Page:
If you’re a new rider or a potential rider, you may have picked up this book to get answers to some of these questions:

bullet How can I possibly fit in with that tough-looking motorcycling crowd?

bullet How much is it going to cost me for a bike and safety gear to get started in motorcycling?

bullet I’m a woman. What special challenges do I face getting into motorcycling?

bullet What riding techniques do I absolutely need to know to be safe on the road?

bullet What’s a good bike for a beginning motorcyclist?

If you’re an experienced rider, you already have a passion for motorcycling and a desire to learn even more. If you fall into this category, you may have questions like this:

bullet What are some advanced riding techniques I need to master so that I’m prepared for any situation on the road?

bullet What are some travel tips that ensure I can have a safe and enjoyable long-distance ride?

bullet Which of the mega-motorcycling rallies around the country is best for me to attend?

bullet Which motorcycling organizations should I belong to in order to get the most out of motorcycling?

If you don’t ride a motorcycle, but have a loved one or friend who does, maybe you have questions like these:

bullet How can anyone in their right mind ride a motorcycle when they’re so dangerous? That is, what’s the allure of riding one?

bullet Why do some motorcyclists wear black jackets that make them look so scary while others have colorful jackets (sometimes even with touches of pink)?

bullet Are motorcyclists lone wolves or social animals?

In Motorcycling For Dummies, you get the answers to all these questions and more. This book isn’t just Motorcycling 101; it’s a fairly complete collection of what every motorcyclist needs to know.

How This Book Is Organized

The six parts of this book are organized so that you can find what you need to know quickly. Each part is centered on a specific topic, so simply determine what it is that you need to know and then check out the corresponding part.

Part I: The Mysterious World of Motorcycling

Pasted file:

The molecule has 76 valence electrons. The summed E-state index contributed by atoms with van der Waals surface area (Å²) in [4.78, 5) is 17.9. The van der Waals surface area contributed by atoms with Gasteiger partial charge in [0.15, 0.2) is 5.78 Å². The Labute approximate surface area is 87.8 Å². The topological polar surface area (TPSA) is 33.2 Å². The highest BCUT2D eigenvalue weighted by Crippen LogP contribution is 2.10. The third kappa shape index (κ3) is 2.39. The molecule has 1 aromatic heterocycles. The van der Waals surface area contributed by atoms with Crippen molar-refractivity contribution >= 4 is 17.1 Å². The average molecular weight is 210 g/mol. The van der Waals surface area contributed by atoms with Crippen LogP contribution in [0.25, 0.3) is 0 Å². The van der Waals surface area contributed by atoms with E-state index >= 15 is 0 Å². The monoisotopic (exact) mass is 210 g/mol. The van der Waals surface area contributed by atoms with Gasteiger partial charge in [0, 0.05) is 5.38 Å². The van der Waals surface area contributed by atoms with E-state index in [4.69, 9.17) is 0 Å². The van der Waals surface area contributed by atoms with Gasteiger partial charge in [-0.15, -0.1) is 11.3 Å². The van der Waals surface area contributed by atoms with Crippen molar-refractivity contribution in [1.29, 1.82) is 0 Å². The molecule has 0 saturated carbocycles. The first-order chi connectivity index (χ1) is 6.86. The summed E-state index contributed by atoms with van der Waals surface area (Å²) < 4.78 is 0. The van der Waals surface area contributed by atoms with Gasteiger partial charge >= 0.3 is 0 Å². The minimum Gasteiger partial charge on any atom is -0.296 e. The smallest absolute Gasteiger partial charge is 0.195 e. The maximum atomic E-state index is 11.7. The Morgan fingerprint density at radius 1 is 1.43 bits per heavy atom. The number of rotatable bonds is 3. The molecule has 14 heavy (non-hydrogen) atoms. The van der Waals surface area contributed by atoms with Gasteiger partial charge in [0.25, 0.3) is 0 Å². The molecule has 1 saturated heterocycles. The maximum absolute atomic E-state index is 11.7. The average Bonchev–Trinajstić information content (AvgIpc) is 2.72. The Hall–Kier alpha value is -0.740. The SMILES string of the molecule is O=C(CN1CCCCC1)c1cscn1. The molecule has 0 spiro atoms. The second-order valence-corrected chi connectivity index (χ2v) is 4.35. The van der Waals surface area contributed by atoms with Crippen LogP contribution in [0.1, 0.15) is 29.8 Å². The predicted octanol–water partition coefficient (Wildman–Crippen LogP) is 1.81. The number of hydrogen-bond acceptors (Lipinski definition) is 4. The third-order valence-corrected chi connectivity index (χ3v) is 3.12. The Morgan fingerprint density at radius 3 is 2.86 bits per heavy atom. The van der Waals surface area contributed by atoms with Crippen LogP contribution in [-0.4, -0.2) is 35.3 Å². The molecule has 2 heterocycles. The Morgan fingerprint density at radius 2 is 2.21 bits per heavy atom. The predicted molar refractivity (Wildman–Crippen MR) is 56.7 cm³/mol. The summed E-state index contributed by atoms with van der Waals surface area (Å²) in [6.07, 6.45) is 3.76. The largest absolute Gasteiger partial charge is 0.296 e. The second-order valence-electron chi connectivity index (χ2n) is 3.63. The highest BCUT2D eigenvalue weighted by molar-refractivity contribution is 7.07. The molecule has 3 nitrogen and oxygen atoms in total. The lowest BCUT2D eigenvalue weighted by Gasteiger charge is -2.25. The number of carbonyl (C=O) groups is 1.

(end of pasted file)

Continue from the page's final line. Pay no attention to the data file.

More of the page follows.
If you’ve never ridden a motorcycle or hung around with motorcycling types, you’re probably wondering what the attraction is. Why do bankers, lawyers, movie stars, and factory workers all ride motorcycles? Why are there so many different types of motorcycles? After all, isn’t just one style good enough? And why has the media portrayed motorcyclists as thugs? Are they all really bad seeds? Finally, you may wonder how someone learns to ride a motorcycle. In this part, I reveal the answers. If you’re more experienced and know the answers, you’ll still appreciate this part because I reveal some of the little-known history of motorcycling, and some of the knowledge experienced riders can gain by becoming involved in a track school or getting other advanced riding training.

Part II: Welcome to the Club

So you’ve decided to get into motorcycling? Great! Remember that there are a lot of different subcultures in motorcycling. But don’t worry. This part explains all of the subcultures so you can decide which crowd you want to run with. And if you’re in the market for a bike, this is the part for you. Here I reveal the different styles and cultures associated with them. In this part, I also provide some special advice and tips for women, and what everyone needs to know to suit up for the ride. Plus, if your kids want to ride, this part provides the info on how to get them started safely. All in all, this part gives you the information that you need to feel like a veteran rider.

Part III: You and Your Machine

This part is the real nuts-and-bolts part of the book. It explains what makes a good beginner machine, and it shows you what’s available out there. I spell out what to look for when buying a new or used motorcycle, and I show you how to maintain your machine to keep it running properly. Plus, because motorcycling is about individuality, I discuss how to customize your bike to make it your own. And, of course, you need insurance for your machine, so I include all the important info. Motorcycle insurance, in some aspects, is different from that which you buy for your car, so don’t feel like you can skip this chapter.

Part IV: Let’s Ride!

This part has all the really fun stuff that’s important for both novice riders and long-time veterans. For instance, what ritual should you follow before taking off on a ride? What are some of the proven techniques for handling obstacles and other dangers while on the road? And how do you deal with potential disasters such as a stuck throttle. How do you ride safely in a large group? Where are some great places to ride, and how does someone plan a dream motorcycle trip? All this, and more, is explored in this part.